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Endocrine and Metabolic Complications in Children and Adolescents With Sickle Cell Disease: An Italian Cohort Study


Endocrine and Metabolic Complications in Children and Adolescents With Sickle Cell Disease: An Italian Cohort Study

V Mandese et al. BMC Pediatr.


Background: Children with Sickle Cell Disease (SCD) show endocrine complications and metabolic alterations. The physiopathology of these conditions is not completely understood: iron overload due to chronic transfusions, ischemic damage, and inflammatory state related to vaso-occlusive crises may be involved. Aims of this study were to evaluate the growth pattern, endocrine complications, and metabolic alterations and to detect the relationship between these conditions and the SCD severity in affected children and adolescents.

Methods: Fifty-two children and adolescents with SCD [38 homozygous sickle hemoglobin (HbSS) and 14 heterozygous sickle hemoglobin (HbSC); age range 3-18 years] were recruited. Anthropometric [height, body mass index (BMI), arm span, sitting height, target height (TH), and pubertal status] and laboratory [blood cell counts, hemolysis indices, metabolic and nutritional status indices and hormonal blood levels] data were evaluated. The SCD severity was defined according to hematological and clinical parameters.

Results: Height-SDS adjusted for TH and BMI-SDS were significantly higher in HbSC children than in HbSS ones. Forty-eight out of 52 patients (92%) had at least one metabolic and/or endocrine alteration: insufficiency/deficiency of vitamin D (84.7%), insulin resistance (11.5%), growth hormone deficiency (3.8%), subclinical hypothyroidism (3.8%), and hypogonadism (1.9%). Levels of vitamin D were significantly and negatively correlated with clinical indicators of the SCD severity. Subjects with HbSS genotype show significant lower levels of both insulin-like growth factor-1 (IGF-1) and insulin-like growth factor binding protein 3 than children with HbSC. In the study population IGF-1 values were significantly and positively correlated with Hb and negatively with lactate dehydrogenase.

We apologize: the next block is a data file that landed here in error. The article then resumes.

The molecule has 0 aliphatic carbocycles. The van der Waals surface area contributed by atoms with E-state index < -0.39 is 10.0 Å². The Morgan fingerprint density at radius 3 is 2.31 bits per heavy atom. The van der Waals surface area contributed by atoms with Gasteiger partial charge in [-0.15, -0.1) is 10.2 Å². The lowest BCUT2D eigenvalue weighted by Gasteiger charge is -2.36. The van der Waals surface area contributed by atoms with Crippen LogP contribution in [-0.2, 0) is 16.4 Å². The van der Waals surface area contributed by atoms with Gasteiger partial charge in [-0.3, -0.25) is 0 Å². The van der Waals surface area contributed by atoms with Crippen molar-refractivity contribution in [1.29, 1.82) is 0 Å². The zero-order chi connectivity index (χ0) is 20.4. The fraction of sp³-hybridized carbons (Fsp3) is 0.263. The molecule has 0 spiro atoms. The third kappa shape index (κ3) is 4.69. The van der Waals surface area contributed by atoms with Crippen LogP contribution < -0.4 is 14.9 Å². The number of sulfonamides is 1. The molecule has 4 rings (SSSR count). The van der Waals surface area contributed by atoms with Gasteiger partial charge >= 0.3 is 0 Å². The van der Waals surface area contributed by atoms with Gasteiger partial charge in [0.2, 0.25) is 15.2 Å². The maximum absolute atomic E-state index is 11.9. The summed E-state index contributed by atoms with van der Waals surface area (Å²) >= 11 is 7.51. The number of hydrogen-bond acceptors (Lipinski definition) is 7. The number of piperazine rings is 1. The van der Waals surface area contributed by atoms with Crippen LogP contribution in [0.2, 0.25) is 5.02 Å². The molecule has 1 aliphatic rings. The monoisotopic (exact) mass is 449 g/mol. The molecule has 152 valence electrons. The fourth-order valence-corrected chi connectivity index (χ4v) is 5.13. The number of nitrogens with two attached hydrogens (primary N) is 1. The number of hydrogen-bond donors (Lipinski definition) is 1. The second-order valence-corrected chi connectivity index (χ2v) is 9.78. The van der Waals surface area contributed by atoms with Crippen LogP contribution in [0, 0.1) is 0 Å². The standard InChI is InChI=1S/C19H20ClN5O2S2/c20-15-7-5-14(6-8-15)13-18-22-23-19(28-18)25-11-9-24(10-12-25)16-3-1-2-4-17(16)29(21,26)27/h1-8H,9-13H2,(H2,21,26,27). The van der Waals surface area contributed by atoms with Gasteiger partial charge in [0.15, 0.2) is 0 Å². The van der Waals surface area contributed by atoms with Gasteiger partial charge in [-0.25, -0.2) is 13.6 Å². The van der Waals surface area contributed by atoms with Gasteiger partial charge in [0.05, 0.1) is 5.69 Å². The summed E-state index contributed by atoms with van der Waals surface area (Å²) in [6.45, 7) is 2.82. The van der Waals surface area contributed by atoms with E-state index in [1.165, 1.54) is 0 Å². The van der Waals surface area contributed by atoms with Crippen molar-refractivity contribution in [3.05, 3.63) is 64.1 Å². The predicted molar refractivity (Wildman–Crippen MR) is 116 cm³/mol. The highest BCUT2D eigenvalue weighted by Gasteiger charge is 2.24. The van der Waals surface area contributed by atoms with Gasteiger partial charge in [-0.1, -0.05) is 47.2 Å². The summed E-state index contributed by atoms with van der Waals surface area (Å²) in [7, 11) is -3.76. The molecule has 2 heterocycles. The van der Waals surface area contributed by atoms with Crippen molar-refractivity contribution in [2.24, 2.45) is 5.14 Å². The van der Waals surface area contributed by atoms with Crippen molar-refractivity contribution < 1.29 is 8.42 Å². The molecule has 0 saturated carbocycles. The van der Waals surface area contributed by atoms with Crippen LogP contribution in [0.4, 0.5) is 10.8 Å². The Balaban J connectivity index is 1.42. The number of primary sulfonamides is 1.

Conclusions: Metabolic alterations and endocrine complications are very common in children and adolescents with SCD. A regular follow-up is necessary to identify subjects at risk for complications to precociously start an appropriate treatment and to improve the quality of life of SCD patients.

Keywords: Children and adolescents; Endocrine complications; Metabolism; Sickle cell disease.

Conflict of interest statement

Ethics approval and consent to participate

Provincial Ethical Committee approved the protocol study (E.C. n. 213/16), informed consent was obtained for all enrolled patients. Parents and/or legal guardians provided the written informed consent for participation on behalf of the underage participants who were not of legal age to consent for themselves.

Consent for publication

Not applicable

Competing interests

Lorenzo Iughetti is an Editorial Board Member for BMC Pediatrics. All the others authors declared that they have no competing interests.

Publisher’s Note

Springer Nature remains neutral with regard to jurisdictional claims in published maps and institutional affiliations.


Fig. 1
Fig. 1
Anthropometric parameters according to SCD genotype. BMI-SDS in HbSC group was significantly higher than in HbSS group (p = 0.004). Height-SDS adjusted for TH in HbSC group was significantly higher than in HbSS group (p = 0.027)
Fig. 2
Fig. 2
Anthropometric parameters according to HU therapy groups. Patients in HU > 1-year group, respect to HU < 1-year one, had both significantly lower BMI-SDS (p = 0.008) and sitting height/height ratio (p = 0.004)
Fig. 3
Fig. 3
Relationship between HDL-C values and parameters of clinical severity
Fig. 4
Fig. 4
IGF-1 and IGFBP-3 values according to SCD genotype. In HbSC group both IGF-1 and IGFBP-3 levels were significantly higher respect to HbSS group (p < 0.0001)
Fig. 5
Fig. 5
Relationship between values of IGF-1 and parameters of clinical severity

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